The lyrics are not at all non-sensical, even if one is not familiar with the meaning "supaman dat oh".

I am not a fan of urban dictionary, and do find many of the entries horribly inappropriate; but no more inappropriate than this song. Simply pretending that this song is innocuous just leaves me shaking my head.

Luke said...

Otter, I'm not a fan of the song. I don't listen to it for fun. The original context I referenced it was in terms of how active the dance is... and that is the context in which I experience it.

I was not aware of the "bowdlerize" and you make an interesting point. My point is not to rework Soulja Boy, but rather continue in his own ambiguity (and perhaps intentional censoring) found in the game I encounter the song within.

I have no trouble "manning up" to liking certain inappropriate media. This instance is not one of those cases, however.

Your critique of my "implication that ignorance and innocence are identical" is interesting. I would put this more in the camp of meat sacrificed to idols. For me--especially before I had any idea of the completely improper "proper" lyrics--this song held no issue for me. For those, the opposite is true. Having seen that they feel I am pushing them toward sin, I am happy to remove the reference as I am not interested in nudging anyone toward evil. But, back to the point: Ignorance did make me innocent.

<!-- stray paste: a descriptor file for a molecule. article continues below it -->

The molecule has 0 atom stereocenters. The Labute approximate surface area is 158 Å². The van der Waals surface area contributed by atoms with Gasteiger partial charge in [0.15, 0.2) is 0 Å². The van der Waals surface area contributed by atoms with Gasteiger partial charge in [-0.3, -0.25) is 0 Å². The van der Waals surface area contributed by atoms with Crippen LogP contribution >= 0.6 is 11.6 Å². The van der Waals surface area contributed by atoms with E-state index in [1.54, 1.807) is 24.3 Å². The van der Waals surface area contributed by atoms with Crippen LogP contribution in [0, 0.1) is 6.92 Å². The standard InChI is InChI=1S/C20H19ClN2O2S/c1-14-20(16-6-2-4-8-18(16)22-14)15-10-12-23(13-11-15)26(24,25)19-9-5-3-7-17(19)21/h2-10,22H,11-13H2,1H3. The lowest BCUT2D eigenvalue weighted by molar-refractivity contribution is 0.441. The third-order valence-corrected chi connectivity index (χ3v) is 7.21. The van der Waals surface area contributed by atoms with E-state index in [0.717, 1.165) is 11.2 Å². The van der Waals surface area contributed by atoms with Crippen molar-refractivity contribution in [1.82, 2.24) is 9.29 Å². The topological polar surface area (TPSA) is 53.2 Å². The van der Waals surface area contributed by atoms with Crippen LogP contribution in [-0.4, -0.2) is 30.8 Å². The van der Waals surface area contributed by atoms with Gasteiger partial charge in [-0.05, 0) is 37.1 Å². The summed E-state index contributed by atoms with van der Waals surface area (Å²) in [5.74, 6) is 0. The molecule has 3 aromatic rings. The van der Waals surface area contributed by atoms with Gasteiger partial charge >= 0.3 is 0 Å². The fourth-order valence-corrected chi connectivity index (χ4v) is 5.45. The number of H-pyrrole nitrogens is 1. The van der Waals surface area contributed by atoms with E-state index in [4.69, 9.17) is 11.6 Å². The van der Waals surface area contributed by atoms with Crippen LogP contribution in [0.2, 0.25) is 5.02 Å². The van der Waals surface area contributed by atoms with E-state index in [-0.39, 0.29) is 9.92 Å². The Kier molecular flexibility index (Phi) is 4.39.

Cheri, I'm sorry that things have gotten muddled here. I was not "holding this [song] up as a banner for Sonlighter's to follow" as my post was not about the song in question. My post was--and still is--about what we can learn from a well-produced, albeit entirely secular--game.

The song's original/intended/uncensored/thinly-veiled/implied [as I still can't quite sort out which is what yet] lyrics--as presented on the site recommended--are horrible and completely inappropriate. I'm not trying to pretend otherwise.

~Luke

tanyaRejoyce said...

Luke, you just don't get it, do you?

You posted a link to something inappropriate and you are angry with others for pointing out that it was inappropriate, and are making excuses, rather than simply correcting your mistake and apologizing and moving on.

To justify this, you claim innocence (even after the Hannah Keeley brouhaha involving the SAME song) and then you pull out scripture about meat sacrificed to idols. What about the scripture about being careful to do what is right in all men's eyes?

This sounds more petulant than apologetic.

Luke said...

Tanya, I am just now starting to "get it." Thanks for fleshing this out a bit more.

I am not angry. Granted, I'm not happy people pointed me to the dirty lyrics, because now they are in my mind. But I was happy to remove to the link and apologize for my ignorance. I'm also sorry for my complete confusion which lasted for so long. It took me way too long to realize that the unstated meaning of these comments has been, "Please remove the reference." Once someone said that, I acted immediately.

I do still claim initial ignorance to both the dirty lyrics and the Hannah Keeley thing... though the irony is incredible. Is it not? <smile>

"What about the scripture about being careful to do what is right in all men's eyes?" ...isn't that kind of the point of the meat/idols passage as well? If you realize that something is problematic for your brothers and sisters, stop it. As I have done and am happy to do.

I'm sorry my response sounded petulant. That was (and is) not my intention.

~Luke